The Fear of Being Vulnerable can get you to puff up as a protective mechanism, setting up a wall that prevents you from deeply connecting with your potential clients (people buy high-ticket items with emotions, you need to make that connection). Or, maybe you are afraid of being criticized so you hide from having conversations with people (who matter to your big vision). If you hide, they can’t find you!
The Fear of Rejection can make you not ask for more money under the misconception that you will get more “no’s” if your price is higher. If you have this fear, the problem is not the price, the problem is you not having figured out how to communicate the value you deliver.
Can you recognize when you fears kick in during your sales conversations?
Boundary and Codependency
In this article, I explored money boundary and codependency extensively. Here is the highlight:
- If you are undercharging and not asking for a “premium price,” you may feel that you need to give everyone access to your service and you have the limiting belief or misconception that you can “help more people” by charging less. (You are trying to give everyone your stuff whether they want it or not – and this, is a violation of the other person’s boundary.)
- If you are over-delivering (e.g. going overtime or providing “out of scope” deliverables without being compensated, writing pages after pages of support emails, “throwing in” extras), essentially giving “premium” services without being compensated for it, you may feel responsible for your clients’ results even though they need to do the work to succeed. Because you feel responsible, you would bend over backwards – compromising your own boundaries in order to “help” that person with the misconception that somehow, you can do the work for your client (Remote kale-eating, anyone?) (By the way, the client may or may not want to be helped, so in a way, you are violating that her personal choice.)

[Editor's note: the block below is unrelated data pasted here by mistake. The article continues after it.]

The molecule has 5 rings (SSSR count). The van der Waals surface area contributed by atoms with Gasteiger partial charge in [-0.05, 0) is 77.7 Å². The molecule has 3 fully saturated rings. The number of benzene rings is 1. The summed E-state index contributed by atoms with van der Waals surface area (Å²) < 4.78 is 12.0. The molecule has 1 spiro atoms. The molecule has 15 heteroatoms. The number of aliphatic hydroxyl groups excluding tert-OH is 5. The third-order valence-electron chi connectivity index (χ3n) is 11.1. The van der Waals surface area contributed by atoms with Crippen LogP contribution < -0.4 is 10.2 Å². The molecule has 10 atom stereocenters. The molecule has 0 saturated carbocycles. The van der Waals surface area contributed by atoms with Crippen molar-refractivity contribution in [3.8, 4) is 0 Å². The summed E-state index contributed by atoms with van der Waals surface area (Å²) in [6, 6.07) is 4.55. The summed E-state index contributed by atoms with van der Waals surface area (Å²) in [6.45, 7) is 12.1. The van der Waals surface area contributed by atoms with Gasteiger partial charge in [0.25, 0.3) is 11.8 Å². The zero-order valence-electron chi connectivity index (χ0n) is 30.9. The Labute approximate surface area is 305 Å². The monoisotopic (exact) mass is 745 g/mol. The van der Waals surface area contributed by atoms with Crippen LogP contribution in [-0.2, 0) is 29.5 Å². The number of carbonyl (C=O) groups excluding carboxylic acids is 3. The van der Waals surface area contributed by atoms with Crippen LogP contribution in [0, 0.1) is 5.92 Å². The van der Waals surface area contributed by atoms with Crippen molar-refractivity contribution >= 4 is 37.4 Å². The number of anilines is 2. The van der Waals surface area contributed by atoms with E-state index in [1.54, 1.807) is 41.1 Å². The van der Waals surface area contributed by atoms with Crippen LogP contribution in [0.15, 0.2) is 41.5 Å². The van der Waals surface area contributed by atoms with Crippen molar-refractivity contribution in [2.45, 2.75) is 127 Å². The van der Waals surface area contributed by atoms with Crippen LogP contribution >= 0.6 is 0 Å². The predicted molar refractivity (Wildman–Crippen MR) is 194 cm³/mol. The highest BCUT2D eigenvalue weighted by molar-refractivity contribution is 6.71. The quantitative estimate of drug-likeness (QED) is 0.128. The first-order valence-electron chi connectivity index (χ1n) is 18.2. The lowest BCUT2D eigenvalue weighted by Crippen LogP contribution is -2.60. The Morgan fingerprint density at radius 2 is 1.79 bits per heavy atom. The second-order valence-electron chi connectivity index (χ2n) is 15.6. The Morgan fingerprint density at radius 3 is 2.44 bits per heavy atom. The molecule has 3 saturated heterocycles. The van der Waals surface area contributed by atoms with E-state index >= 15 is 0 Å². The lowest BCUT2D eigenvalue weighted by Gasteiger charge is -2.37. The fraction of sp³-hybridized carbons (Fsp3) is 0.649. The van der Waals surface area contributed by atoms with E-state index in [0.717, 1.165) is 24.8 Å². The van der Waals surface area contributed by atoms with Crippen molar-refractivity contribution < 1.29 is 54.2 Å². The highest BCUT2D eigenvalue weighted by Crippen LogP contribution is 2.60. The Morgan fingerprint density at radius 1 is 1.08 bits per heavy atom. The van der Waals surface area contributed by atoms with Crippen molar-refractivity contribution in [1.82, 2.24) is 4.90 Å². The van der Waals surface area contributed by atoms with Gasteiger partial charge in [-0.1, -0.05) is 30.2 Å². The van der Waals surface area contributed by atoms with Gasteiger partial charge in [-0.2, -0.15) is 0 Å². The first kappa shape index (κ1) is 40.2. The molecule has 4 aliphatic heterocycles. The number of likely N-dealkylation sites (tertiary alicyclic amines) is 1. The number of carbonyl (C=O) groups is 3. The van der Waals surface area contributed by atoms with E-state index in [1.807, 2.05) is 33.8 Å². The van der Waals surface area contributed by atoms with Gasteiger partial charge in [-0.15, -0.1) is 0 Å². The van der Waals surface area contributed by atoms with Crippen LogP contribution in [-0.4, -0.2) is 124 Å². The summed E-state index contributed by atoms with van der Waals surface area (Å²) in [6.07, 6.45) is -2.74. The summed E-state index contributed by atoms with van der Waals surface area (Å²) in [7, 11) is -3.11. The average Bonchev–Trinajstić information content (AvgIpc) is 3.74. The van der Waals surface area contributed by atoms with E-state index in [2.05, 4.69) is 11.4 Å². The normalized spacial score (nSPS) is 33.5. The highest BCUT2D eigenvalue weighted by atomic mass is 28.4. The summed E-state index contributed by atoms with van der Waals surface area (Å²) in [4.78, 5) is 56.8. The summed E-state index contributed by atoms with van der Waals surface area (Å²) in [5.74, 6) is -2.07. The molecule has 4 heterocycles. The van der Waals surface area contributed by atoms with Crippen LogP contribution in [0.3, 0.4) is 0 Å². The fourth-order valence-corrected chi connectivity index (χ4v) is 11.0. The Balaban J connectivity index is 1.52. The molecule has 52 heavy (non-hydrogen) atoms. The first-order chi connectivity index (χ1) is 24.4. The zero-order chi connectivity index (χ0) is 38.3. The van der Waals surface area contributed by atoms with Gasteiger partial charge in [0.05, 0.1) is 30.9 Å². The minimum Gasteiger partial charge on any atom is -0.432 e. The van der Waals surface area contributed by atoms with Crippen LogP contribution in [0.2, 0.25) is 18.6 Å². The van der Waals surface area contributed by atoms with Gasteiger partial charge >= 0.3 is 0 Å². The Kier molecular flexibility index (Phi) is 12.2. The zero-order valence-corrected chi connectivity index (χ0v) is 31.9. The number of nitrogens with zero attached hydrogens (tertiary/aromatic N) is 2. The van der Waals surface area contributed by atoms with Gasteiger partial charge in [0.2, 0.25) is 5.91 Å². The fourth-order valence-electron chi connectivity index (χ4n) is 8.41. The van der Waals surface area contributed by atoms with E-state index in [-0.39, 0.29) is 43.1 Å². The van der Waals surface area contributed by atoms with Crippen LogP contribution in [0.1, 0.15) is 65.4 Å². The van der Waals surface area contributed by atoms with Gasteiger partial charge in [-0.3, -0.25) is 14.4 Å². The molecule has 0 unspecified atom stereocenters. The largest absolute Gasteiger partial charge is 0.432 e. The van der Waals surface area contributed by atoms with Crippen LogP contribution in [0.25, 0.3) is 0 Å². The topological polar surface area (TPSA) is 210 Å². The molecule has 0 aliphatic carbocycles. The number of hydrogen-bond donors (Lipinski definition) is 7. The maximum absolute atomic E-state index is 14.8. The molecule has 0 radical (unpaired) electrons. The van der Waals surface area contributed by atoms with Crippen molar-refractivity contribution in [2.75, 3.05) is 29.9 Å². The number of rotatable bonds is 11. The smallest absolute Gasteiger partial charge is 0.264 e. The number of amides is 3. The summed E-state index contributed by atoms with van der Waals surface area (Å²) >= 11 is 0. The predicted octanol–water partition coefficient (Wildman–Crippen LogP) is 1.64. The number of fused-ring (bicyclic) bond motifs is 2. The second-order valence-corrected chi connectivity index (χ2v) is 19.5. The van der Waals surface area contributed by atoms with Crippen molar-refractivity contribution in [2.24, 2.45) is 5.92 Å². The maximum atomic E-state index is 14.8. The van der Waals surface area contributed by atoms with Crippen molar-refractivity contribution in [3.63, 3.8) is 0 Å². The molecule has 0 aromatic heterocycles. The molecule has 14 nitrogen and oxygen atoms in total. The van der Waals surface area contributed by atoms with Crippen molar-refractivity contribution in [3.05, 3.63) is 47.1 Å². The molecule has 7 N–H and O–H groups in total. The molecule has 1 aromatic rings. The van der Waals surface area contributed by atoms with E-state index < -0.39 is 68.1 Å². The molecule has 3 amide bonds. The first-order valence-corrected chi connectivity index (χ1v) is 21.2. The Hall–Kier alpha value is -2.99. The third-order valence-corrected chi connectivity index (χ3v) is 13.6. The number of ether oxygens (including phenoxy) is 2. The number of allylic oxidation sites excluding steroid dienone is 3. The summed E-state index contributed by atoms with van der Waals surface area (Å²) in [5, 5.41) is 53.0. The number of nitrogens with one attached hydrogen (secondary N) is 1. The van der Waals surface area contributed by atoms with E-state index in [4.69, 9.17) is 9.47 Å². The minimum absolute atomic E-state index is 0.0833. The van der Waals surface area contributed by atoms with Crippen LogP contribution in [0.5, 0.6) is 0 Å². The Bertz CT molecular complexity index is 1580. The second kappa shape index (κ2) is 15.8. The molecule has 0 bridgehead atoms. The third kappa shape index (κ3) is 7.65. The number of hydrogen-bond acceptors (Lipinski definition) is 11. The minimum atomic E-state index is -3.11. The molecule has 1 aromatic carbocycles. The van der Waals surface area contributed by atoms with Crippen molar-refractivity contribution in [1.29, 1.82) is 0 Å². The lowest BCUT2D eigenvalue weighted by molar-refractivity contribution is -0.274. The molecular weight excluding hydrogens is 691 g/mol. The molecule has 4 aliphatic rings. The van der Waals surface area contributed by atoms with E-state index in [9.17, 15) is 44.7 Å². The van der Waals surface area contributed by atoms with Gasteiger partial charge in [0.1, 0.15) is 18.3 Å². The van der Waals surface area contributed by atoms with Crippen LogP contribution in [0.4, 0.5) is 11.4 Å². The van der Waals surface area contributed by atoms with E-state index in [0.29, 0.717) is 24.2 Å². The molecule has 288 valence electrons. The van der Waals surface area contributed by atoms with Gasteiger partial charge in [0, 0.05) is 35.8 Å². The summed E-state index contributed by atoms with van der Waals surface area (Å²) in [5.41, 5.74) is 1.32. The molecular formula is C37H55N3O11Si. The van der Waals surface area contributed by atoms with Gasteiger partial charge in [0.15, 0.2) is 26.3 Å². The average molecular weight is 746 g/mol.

- If you have been constantly discounting, you may be buying into the client’s money stories and somehow made felt responsible that your fee will turn into the cause of her distress so you discount to make yourself feel better. (By the way, you have no rights to decided for the other person what she can or cannot afford… it’s her priority and her decisions to make.)
- If you have been giving away services for free – STOP! This is martyr mentality stemming from a fear of not being worthy (therefore you are trying to prove to yourself that you are) and can turn into victimhood that kicks you off the driver’s seat altogether.
When your boundary is overstepped, it is you who allows that to happen.
If it’s your boundary crime to commit, can you recognize your triggers and “rehearse” what you can do or say in those situations?
Self-Worth vs the Value of Your Program
I have a bone with the phrase “charge what you are worth” – read this post to see what it’s about.
If you can separate your self-worth from the value you deliver through your program, then the question “how can my time be worth that much” will not even enter the equation. Focus on the value your clients get out of your program or service package, not how much time you spend on the phone with them.
If they get a more out of your service than what they pay you, then offering them your package is doing them a service. The key, again, is to communicate effectively so they understand the value of what you are offering, and the impact it has on their lives.
Write down how your work impact your clients in the areas of health, career, finance, relationship and personal growth. Then put a monetary value (if possible) against each item. Now, add it all up and see for yourself how much value you deliver. Can you charge more?
Selling, and selling high-ticket items, is not scary. You can sell more with integrity by having the right mindset and perspective, overcoming your fears, strengthening your boundaries, and properly communicating the value of your offer.
Ready for a dig deep mindset overhaul so you can open up more possibilities for your biz? Get your fix.